Numerous employee survey responses across multiple organizations and regions of the country indicate that communication from leadership has declined during the pandemic. If anything, employees are looking for more frequent communication from company leadership than ever before, not only regarding financial stability but also regarding return to work plans, workplace design modifications.
Employee survey responses also indicate that issues such as cleanliness and hygiene in the workplace and emotional wellbeing are top priorities as staff contemplate returning to the office. Feedback from surveys confirm that messages regarding these issues could have been improved and better communicated to staff. Clearly, leadership has a great opportunity to become more personable and approachable in their dialogue with staff – acknowledging that they understand the vast array of challenges employees face upon returning to the office.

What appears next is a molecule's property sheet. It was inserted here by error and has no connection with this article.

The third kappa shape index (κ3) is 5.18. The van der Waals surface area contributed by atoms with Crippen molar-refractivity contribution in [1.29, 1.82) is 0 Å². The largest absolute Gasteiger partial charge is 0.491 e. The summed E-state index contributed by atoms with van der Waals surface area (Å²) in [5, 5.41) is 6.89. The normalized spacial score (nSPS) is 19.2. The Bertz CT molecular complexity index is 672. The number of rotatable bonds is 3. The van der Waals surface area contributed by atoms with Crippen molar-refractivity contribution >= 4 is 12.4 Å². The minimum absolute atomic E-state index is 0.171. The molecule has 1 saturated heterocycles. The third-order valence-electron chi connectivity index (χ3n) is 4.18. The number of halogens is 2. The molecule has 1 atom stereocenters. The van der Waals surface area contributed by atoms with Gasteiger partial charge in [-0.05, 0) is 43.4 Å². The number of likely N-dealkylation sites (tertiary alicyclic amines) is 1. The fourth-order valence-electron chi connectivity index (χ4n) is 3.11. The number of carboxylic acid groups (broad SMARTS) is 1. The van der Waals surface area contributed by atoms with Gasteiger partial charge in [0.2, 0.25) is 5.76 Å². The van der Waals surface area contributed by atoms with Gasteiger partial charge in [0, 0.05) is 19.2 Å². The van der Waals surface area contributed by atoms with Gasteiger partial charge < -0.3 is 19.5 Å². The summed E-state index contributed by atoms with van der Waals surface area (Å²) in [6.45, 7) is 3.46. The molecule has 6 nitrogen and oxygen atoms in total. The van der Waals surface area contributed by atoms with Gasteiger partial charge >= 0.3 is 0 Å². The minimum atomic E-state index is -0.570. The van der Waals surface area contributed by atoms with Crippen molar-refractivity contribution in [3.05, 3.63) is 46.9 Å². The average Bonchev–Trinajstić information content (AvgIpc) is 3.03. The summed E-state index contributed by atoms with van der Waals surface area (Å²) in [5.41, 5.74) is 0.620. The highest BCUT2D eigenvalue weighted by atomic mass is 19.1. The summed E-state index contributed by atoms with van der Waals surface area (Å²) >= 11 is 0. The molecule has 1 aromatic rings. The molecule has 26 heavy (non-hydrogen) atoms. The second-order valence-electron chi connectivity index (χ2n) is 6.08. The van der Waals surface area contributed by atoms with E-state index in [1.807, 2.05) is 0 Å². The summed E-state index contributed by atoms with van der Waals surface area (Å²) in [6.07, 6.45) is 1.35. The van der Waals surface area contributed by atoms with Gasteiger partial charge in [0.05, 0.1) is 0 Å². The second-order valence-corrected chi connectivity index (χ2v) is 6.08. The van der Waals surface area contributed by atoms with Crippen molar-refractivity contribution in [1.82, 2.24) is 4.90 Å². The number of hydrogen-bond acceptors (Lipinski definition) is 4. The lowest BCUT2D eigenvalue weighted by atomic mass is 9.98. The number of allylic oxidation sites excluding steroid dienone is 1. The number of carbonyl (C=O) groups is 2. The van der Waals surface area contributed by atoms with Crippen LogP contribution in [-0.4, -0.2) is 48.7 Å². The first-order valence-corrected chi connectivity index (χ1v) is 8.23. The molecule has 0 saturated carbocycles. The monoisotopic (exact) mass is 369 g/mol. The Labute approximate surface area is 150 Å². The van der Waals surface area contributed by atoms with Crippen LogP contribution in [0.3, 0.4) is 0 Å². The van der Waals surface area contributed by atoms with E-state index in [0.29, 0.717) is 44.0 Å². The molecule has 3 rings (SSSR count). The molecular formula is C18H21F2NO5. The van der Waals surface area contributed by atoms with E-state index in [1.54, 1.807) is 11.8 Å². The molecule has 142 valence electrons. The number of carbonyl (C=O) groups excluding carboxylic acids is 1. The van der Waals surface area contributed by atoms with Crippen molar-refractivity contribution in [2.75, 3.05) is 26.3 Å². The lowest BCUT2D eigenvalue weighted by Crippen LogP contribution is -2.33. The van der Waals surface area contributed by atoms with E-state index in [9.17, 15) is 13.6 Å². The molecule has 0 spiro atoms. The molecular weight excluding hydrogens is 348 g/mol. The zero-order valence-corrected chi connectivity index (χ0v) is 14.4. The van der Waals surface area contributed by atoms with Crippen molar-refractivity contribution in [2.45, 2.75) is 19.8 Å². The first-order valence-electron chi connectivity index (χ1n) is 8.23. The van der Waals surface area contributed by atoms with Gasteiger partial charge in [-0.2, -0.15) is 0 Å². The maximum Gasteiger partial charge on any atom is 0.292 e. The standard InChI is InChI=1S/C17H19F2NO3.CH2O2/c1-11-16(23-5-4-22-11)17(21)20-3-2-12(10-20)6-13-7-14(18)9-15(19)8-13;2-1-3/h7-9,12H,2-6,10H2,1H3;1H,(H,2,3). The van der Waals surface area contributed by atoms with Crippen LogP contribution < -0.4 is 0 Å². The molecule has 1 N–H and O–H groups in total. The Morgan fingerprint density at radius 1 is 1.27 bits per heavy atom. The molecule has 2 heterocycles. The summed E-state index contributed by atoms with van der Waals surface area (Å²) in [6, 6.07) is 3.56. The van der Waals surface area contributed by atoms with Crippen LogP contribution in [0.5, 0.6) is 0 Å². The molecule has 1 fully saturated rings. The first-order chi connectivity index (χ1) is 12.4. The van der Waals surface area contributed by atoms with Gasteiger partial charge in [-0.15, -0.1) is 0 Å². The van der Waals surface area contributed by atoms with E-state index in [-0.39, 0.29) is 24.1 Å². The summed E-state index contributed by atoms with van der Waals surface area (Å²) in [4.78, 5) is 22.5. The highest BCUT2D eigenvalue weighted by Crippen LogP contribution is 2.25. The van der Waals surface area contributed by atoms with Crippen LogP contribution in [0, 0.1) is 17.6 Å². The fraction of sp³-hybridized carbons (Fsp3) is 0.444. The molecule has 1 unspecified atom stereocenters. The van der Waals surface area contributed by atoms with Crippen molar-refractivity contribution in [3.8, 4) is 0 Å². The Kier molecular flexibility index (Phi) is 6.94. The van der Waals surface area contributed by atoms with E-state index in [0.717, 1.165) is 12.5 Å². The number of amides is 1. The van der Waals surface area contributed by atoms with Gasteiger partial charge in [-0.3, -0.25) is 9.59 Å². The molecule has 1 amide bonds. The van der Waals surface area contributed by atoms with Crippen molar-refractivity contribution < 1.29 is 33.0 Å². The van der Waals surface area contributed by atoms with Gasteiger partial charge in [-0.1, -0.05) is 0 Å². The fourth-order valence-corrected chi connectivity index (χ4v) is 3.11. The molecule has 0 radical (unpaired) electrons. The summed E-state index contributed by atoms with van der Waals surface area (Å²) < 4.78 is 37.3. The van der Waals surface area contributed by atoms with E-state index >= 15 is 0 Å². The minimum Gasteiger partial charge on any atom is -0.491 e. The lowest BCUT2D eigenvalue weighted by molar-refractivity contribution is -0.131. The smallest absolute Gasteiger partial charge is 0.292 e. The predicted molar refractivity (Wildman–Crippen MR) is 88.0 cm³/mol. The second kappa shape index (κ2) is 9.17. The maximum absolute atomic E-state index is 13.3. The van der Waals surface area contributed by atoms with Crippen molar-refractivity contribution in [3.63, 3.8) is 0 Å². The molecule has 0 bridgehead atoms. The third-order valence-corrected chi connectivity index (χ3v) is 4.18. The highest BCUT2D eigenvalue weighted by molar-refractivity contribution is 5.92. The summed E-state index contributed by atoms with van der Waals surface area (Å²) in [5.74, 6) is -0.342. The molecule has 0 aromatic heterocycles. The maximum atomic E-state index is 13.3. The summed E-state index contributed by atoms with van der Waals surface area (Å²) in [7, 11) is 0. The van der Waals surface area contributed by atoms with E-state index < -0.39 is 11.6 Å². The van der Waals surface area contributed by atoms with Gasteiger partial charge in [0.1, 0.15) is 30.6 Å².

As a result, leaders must delineate a visionary path forward – one that balances employee choice with an appropriate degree of in-office presence to maintain a strong organizational culture.
Create messaging that connects workplace design changes to the discovery process findings.
Messaging that aligns with organizational opportunities and business drivers established during the discovery phase – and which also responds to the human and social factors identified in the survey – will result in greater buy-in from employees. The more overtly workplace design modifications can be linked to these drivers and direct employee input, the more successful the transition back to the office will be. Messaging that correlates specific design changes to “why” employees want to come into to a physical office will be appreciated and better understood. Consider creating messaging that integrates a graphic snip from a relevant survey, interview or workshop findings, alongside proposed design solutions.
Specific training for managers to effectively manage a remote workforce is required.